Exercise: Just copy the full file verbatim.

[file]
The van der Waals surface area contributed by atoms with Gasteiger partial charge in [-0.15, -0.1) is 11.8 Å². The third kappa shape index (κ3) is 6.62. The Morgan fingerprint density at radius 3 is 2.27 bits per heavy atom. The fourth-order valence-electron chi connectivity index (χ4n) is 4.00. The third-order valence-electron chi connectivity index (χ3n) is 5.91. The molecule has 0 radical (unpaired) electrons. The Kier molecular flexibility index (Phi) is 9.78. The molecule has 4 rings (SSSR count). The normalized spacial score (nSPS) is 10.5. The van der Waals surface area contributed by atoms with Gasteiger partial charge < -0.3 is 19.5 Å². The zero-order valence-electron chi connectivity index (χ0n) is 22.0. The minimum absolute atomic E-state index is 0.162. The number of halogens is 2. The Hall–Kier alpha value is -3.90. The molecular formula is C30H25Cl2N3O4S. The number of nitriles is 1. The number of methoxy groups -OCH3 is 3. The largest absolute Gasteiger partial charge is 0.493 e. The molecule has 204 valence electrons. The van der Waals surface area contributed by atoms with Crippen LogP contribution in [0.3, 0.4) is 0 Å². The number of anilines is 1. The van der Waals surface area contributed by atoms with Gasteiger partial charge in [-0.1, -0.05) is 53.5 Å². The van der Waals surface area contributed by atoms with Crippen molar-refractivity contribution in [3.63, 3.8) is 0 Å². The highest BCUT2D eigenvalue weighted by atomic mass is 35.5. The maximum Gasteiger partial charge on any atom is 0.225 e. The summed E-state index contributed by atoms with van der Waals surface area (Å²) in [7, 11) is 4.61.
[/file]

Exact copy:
The van der Waals surface area contributed by atoms with Gasteiger partial charge in [-0.15, -0.1) is 11.8 Å². The third kappa shape index (κ3) is 6.62. The Morgan fingerprint density at radius 3 is 2.27 bits per heavy atom. The fourth-order valence-electron chi connectivity index (χ4n) is 4.00. The third-order valence-electron chi connectivity index (χ3n) is 5.91. The molecule has 0 radical (unpaired) electrons. The Kier molecular flexibility index (Phi) is 9.78. The molecule has 4 rings (SSSR count). The normalized spacial score (nSPS) is 10.5. The van der Waals surface area contributed by atoms with Gasteiger partial charge < -0.3 is 19.5 Å². The zero-order valence-electron chi connectivity index (χ0n) is 22.0. The minimum absolute atomic E-state index is 0.162. The number of halogens is 2. The Hall–Kier alpha value is -3.90. The molecular formula is C30H25Cl2N3O4S. The number of nitriles is 1. The number of methoxy groups -OCH3 is 3. The largest absolute Gasteiger partial charge is 0.493 e. The molecule has 204 valence electrons. The van der Waals surface area contributed by atoms with Crippen LogP contribution in [0.3, 0.4) is 0 Å². The number of anilines is 1. The van der Waals surface area contributed by atoms with Gasteiger partial charge in [-0.1, -0.05) is 53.5 Å². The van der Waals surface area contributed by atoms with Crippen molar-refractivity contribution in [3.63, 3.8) is 0 Å². The highest BCUT2D eigenvalue weighted by atomic mass is 35.5. The maximum Gasteiger partial charge on any atom is 0.225 e. The summed E-state index contributed by atoms with van der Waals surface area (Å²) in [7, 11) is 4.61.